Home Reviews Games Review: XCOM Enemy Unknown

A modern nostalgic driven romp is always welcome and this reimagining of a classic whilst bordering on camp silliness at times delivers the XCOM strategy game play we have been craving for a long time.

A disclaimer to begin with, turn based strategy floats my boat, and looking for something on the go on the phone or tablet has proven somewhat fruitless, and whilst that quest continues, XCOM Enemy Unknown scratches that old hard to reach middle-of-the-back itch on PC , Xbox 360 and PS3.

Those clever folks at Maxis have delivered a deep strategy and tactical mix with the console controller design in mind, but importantly, without compromising the traditional PC complexity of a game such as this.

Look out planet Earth, the aliens have landed, and who knows what they want.  A consortium of countries forms the paramilitary organisation XCOM, building a secret underground base to combat this new threat.  Guess who is brought in to command the new base?

At the tactical level it is up to you to manage XCOM funds to expand the base with new facilities, balance Engineers and Scientists to both build required equipment and research new technologies as aliens are brought back to base, dead or alive.

Satellites need to be deployed and missions undertaken in XCOM member countries to keep panic down.  If the local citizenry gets too spooked, that particular country may withdraw support from the XCOM project.  Whilst this does not make much sense logically, the effect is to be avoided as funds will begin to dry up as countries drop off.


The tactical options are presented in a slick side cut view of the base, where you can access quickly all aspects of base operations.  Essentially there are multiple arms races happening as time progresses, XCOM will need to ramp up weaponry, keep the XCOM flying interceptors well-armed and repaired as the air combat heats up and maintain a steady stream of income from happy member countries and the “grey market” where alien artefacts can be offloaded.

The strategic game requires a suitably equipped squad sent into the field with objectives set by a small number of mission types.  Rescue frightened civilians or a VIP whilst killing all the aliens in the vicinity.

Turn based squad moves utilising an ingenious two-move style that compliments equipment loadout works well.  From time to time the moving reticule can be annoying as it jumps unexpectedly between multiple levels.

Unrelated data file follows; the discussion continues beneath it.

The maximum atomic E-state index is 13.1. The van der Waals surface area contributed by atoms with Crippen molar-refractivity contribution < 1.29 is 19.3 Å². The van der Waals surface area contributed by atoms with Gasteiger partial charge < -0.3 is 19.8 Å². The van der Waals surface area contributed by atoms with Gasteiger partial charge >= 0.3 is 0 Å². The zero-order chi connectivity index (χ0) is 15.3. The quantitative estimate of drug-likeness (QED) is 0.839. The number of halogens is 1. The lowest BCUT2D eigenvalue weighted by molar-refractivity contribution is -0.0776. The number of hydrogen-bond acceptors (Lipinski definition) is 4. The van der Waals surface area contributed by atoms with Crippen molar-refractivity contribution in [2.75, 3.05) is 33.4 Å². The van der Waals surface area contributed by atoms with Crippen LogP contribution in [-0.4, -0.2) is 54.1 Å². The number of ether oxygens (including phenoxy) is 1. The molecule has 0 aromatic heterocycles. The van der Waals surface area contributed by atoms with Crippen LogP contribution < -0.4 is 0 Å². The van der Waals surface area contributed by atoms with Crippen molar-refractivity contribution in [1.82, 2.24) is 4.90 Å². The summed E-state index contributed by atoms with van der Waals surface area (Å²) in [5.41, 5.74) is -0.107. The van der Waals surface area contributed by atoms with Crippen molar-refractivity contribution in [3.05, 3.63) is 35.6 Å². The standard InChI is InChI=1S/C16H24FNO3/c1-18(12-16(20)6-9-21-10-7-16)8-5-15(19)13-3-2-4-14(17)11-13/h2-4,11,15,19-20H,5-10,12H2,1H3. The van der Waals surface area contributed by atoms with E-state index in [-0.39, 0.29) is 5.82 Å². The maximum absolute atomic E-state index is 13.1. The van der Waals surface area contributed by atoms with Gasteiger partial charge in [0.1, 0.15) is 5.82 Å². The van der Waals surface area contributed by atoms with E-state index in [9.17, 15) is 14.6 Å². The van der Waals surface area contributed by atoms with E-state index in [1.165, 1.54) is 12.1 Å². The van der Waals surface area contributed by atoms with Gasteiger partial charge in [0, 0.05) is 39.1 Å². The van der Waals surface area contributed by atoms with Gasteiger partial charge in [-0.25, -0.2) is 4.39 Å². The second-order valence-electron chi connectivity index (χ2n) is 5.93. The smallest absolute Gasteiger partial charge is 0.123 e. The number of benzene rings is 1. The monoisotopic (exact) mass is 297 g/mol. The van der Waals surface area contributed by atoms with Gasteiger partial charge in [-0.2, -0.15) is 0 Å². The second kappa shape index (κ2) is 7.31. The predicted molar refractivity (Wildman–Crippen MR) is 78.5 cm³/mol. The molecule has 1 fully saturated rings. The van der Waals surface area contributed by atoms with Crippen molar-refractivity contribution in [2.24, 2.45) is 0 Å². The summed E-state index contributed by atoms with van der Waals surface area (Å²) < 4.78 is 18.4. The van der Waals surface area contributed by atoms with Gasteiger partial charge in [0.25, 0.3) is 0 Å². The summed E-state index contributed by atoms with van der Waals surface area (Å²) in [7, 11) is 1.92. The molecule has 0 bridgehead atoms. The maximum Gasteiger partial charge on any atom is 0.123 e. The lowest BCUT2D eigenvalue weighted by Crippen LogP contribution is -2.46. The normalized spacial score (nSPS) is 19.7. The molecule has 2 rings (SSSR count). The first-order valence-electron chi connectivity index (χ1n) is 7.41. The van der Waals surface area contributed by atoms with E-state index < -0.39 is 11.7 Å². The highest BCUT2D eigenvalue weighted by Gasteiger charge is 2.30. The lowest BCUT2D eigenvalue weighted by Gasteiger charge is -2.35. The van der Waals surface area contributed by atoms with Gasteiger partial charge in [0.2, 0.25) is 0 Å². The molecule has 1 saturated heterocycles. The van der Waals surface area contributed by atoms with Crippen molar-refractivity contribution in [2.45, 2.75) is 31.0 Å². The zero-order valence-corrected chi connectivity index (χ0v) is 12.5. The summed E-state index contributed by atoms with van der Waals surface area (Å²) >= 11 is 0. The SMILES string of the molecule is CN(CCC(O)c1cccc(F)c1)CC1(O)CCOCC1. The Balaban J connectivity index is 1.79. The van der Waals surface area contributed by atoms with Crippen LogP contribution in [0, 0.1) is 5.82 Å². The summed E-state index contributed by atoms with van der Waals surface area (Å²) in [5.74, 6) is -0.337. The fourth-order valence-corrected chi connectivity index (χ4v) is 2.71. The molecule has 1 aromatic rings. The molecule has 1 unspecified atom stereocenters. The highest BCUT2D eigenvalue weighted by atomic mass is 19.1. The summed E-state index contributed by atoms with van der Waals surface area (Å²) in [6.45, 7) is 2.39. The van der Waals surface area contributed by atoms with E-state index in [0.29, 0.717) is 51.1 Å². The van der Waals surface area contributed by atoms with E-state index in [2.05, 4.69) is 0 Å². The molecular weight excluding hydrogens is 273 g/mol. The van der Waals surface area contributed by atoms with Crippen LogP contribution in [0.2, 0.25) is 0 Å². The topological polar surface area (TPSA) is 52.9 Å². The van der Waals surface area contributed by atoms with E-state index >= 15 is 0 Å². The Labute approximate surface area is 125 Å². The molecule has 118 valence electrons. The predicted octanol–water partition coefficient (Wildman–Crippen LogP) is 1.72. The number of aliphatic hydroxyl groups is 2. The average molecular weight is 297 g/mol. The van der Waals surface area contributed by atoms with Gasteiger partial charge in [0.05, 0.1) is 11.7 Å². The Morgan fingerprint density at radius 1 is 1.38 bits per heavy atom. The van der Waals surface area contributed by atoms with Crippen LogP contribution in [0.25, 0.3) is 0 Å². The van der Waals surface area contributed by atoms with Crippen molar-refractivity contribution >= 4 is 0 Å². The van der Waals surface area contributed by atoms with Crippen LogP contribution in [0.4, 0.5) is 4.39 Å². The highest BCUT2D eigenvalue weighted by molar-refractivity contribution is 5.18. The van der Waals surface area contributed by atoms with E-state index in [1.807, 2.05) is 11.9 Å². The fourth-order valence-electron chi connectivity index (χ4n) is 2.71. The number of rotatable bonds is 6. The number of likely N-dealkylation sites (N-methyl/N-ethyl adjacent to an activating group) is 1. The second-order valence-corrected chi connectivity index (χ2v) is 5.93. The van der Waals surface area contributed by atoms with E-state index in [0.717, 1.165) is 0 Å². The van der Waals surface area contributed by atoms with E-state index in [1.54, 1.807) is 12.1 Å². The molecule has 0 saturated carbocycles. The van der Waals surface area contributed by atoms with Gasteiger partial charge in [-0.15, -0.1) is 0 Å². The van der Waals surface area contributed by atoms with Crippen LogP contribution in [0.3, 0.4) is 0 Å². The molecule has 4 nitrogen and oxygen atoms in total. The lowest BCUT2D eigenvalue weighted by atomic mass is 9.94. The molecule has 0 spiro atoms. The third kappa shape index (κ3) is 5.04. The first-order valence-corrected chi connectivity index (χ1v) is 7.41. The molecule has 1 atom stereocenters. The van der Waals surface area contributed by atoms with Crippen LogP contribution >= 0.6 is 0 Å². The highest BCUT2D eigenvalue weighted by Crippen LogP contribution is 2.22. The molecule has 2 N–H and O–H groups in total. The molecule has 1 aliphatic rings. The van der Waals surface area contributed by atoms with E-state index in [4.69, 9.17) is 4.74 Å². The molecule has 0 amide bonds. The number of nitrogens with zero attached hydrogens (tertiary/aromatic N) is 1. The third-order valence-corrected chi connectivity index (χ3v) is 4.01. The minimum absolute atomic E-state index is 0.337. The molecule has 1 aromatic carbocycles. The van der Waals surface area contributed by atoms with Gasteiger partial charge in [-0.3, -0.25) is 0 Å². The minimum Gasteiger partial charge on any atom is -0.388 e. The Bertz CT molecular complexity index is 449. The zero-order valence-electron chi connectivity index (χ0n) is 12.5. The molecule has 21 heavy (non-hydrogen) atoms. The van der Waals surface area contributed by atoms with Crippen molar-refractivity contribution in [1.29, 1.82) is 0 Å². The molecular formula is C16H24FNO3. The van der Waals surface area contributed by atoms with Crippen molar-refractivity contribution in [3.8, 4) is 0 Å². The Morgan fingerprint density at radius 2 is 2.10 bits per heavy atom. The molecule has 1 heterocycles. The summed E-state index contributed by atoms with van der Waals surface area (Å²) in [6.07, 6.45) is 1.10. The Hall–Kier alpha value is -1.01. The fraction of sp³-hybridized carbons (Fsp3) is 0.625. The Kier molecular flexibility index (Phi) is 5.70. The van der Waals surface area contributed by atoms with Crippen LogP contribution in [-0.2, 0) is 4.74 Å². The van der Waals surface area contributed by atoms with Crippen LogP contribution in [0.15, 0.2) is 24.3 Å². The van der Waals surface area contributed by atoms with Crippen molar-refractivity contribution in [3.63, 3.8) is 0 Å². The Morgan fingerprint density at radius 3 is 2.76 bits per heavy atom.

Each mission plays out on a randomly generated “board” with explosive elements and two levels of cover to deal with.  The slowly introduced complexity of squad skills and alien types is easy to assimilate.  Before long you will be dealing with robotic enemies and wielding psionic powers against armoured brutes.  The only issue is becoming too attached to your squaddies who (particularly if you are playing Ironman level) you will loose from time to time.

XCOM Enemy is highly recommended for those missing this kind of gameplay from the current range of games on the market.   

The embedded video for this review is also for the new content released from the game.

With the Slingshot Content Pack, players will meet an enigmatic Triad operative, divert an alien ship’s course, and do battle with the aliens in the skies over China in a new set of linked Council missions. The Slingshot Content Pack includes three new maps tied to the Council missions, a new playable squad character with a unique story and voice, and new character customization options.


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Mike Bantick

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Having failed to grow up Bantick continues to pursue his childish passions for creative writing, interactive entertainment and showing-off through adulthood. In 1994 Bantick began doing radio at Melbourne’s 102.7 3RRRFM, in 1997 transferring to become a core member of the technology show Byte Into It. In 2003 he wrote briefly for the The Age newspaper’s Green Guide, providing video game reviews. In 2004 Bantick wrote the news section of PC GameZone magazine. Since 2006 Bantick has provided gaming and tech lifestyle stories for iTWire.com, including interviews and opinion in the RadioactivIT section.






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